Concerning the two cases reviewed in this course, there are many fundamental and legal aspects of each case. The Case Study for Six Caps is regarding the end of life decisions of a 79-year- old woman who has suffered a hemorrhagic stroke.Her pupils appear dilated and do not respond to light. The elderly woman's breathing is managed with the assistance of a respirator. There is a husband and three adult children trying to decide on surgery, which can remove the clot.
The doctor cannot assure the family that the patient will fully recover with or without the surgery. The husband in this case wants to be aggressive with the treatment although the children do not because of the possibility of a worse outcome. The more challenging aspect is that the patient does not have an advanced directive.As few as 20 % of patients who lack decision- making capacity have advanced directives (Fins, 1994 ) If there are no advanced directives present, the health care team's first challenge is to determine whom to approach about critical care decisions. Some states have legislation that defines who should make decisions.
Without legal guidance, the most frequent hierarchy is the spouse, the adult children and lastly the parents. It is the health care team's responsibility to provide the education needed for the family to make a decision. Physicians must offer nonjudgmental options and recommendations based on the facts and their education.The family need to keep in mind that the decision is not what they think is necessarily best for the patient but what the patient would choose if able.
This is known as substituted judgment. If the family decided to go through with the surgery they need to sign an informed consent. Although the physician is responsible for the informed consent, the nurse can be a client advocate. They must verify that the family members understand the consent form and its implications and that the consent for surgery is truly voluntary (Kozier, Erb, Berman, ; Snyder, 2012).The second case study is regarding a malpractice case, which presents with much legality. The Joint Commission of Accreditation of Healthcare Organizations (JCAHO) defines negligence as a, "Failure to use such care as a reasonably prudent and careful person would use under similar circumstances"(JCAHO, 2003) .
The nurse's main obligation is to uphold the Standards of Care for the patient. It is the nurse's duty to have a relationship with a patient which involves providing care and following the acceptable standards of care (Kozier et al. , 2012). The nurse was correct in reporting the overly negligent nurse.As a result of the breach of duty owed to the patient resulted in harm. The nurse can be charged with malpractice/gross negligence and possibly lose her license.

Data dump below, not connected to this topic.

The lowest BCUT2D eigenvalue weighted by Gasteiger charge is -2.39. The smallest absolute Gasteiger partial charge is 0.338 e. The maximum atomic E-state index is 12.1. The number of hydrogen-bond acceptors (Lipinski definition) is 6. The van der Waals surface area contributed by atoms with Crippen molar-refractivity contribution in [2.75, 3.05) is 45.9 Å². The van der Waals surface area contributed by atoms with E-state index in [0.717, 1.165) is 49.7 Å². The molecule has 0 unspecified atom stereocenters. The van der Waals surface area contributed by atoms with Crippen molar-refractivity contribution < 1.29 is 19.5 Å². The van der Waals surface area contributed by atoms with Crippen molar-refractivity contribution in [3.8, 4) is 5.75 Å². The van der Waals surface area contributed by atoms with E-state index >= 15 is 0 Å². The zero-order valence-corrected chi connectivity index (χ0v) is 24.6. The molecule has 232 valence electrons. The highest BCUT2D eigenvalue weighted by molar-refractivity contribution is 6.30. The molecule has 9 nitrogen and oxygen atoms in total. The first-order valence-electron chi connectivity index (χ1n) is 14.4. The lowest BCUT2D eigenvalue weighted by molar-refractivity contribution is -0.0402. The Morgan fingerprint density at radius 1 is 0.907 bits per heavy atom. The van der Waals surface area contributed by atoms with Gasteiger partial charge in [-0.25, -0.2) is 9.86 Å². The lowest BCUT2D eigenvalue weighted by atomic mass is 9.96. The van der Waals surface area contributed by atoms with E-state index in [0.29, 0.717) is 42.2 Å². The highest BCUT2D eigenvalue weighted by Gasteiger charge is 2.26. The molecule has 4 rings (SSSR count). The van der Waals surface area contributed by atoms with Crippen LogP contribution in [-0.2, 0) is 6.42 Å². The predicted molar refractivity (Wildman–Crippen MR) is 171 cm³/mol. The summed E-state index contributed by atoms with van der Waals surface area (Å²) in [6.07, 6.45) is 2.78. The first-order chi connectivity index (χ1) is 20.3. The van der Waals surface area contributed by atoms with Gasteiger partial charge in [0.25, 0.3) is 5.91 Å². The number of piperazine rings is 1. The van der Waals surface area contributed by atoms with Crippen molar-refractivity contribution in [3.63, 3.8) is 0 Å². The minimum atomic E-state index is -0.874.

In the next case study it was not clear what actions the nurse was negligent on but a lawsuit still endured. The six categories of negligence that result in malpractice lawsuits are failure to follow standards of care, failure to use equipment in a responsible manner, failure to assess and monitor, failure to communicate, failure to document, and failure to act as a patient advocate (Higginbotham ; McCarthy, 2001).Like any member of a profession, a professional nurse has many legal responsibilities to assume in his or her practice. "Nurses have to abide by laws and regulations when practicing nursing. All of the regulations and legal aspects of nursing are presented and explained to nurses throughout nursing school.
Not abiding by the code of ethics could cost the nurse his or her nursing license and result in a malpractice suit" (Edwards, 2013). In the two case studies reviewed, the number one obligation is to the patient.Nurses do have responsibilities to fellow coworkers and employers but being an advocate for the patient in all healthcare situations is their legal duty. It could be for the dying patient on hospice, or the patient who received negligence that resulted in harm. Whatever the case may be, nurses must follow the code of ethics and be accountable for all actions. They are required to do the right thing for the patient which in the patient's best interest.
It is part of the nursing oath that represents a sacred bond between caregiver and patient.